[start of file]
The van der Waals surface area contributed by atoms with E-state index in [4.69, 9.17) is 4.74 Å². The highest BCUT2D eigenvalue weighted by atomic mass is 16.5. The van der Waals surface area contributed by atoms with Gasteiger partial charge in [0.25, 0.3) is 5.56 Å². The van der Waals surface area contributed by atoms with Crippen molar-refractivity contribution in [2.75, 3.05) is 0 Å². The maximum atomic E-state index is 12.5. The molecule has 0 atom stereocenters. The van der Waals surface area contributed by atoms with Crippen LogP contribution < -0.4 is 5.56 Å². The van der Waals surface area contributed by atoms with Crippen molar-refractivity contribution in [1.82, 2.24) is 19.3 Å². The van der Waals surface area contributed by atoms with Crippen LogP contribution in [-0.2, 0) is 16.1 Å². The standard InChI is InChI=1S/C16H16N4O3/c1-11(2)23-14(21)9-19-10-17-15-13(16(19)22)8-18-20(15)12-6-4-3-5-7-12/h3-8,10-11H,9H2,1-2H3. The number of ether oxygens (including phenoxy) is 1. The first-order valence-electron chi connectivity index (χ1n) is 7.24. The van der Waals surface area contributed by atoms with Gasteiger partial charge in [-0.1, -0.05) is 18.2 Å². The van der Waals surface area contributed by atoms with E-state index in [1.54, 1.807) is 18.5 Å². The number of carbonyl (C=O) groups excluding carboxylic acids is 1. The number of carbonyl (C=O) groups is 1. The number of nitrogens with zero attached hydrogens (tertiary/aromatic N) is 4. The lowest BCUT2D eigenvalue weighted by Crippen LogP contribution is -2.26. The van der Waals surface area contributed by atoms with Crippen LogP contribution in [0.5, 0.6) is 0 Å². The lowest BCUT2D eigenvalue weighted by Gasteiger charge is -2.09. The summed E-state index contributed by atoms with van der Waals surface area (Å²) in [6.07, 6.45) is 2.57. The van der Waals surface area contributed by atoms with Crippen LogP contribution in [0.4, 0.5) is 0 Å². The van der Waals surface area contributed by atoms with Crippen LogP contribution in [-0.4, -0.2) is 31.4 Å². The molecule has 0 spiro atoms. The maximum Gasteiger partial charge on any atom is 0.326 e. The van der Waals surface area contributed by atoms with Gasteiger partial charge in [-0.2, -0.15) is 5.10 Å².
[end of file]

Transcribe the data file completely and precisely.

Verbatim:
The van der Waals surface area contributed by atoms with E-state index in [4.69, 9.17) is 4.74 Å². The highest BCUT2D eigenvalue weighted by atomic mass is 16.5. The van der Waals surface area contributed by atoms with Gasteiger partial charge in [0.25, 0.3) is 5.56 Å². The van der Waals surface area contributed by atoms with Crippen molar-refractivity contribution in [2.75, 3.05) is 0 Å². The maximum atomic E-state index is 12.5. The molecule has 0 atom stereocenters. The van der Waals surface area contributed by atoms with Crippen LogP contribution < -0.4 is 5.56 Å². The van der Waals surface area contributed by atoms with Crippen molar-refractivity contribution in [1.82, 2.24) is 19.3 Å². The van der Waals surface area contributed by atoms with Crippen LogP contribution in [-0.2, 0) is 16.1 Å². The standard InChI is InChI=1S/C16H16N4O3/c1-11(2)23-14(21)9-19-10-17-15-13(16(19)22)8-18-20(15)12-6-4-3-5-7-12/h3-8,10-11H,9H2,1-2H3. The number of ether oxygens (including phenoxy) is 1. The first-order valence-electron chi connectivity index (χ1n) is 7.24. The van der Waals surface area contributed by atoms with Gasteiger partial charge in [-0.1, -0.05) is 18.2 Å². The van der Waals surface area contributed by atoms with E-state index in [1.54, 1.807) is 18.5 Å². The number of carbonyl (C=O) groups excluding carboxylic acids is 1. The number of carbonyl (C=O) groups is 1. The number of nitrogens with zero attached hydrogens (tertiary/aromatic N) is 4. The lowest BCUT2D eigenvalue weighted by Crippen LogP contribution is -2.26. The van der Waals surface area contributed by atoms with Crippen LogP contribution in [0.5, 0.6) is 0 Å². The lowest BCUT2D eigenvalue weighted by Gasteiger charge is -2.09. The summed E-state index contributed by atoms with van der Waals surface area (Å²) in [6.07, 6.45) is 2.57. The van der Waals surface area contributed by atoms with Crippen LogP contribution in [0.4, 0.5) is 0 Å². The van der Waals surface area contributed by atoms with Crippen LogP contribution in [-0.4, -0.2) is 31.4 Å². The molecule has 0 spiro atoms. The maximum Gasteiger partial charge on any atom is 0.326 e. The van der Waals surface area contributed by atoms with Gasteiger partial charge in [-0.2, -0.15) is 5.10 Å².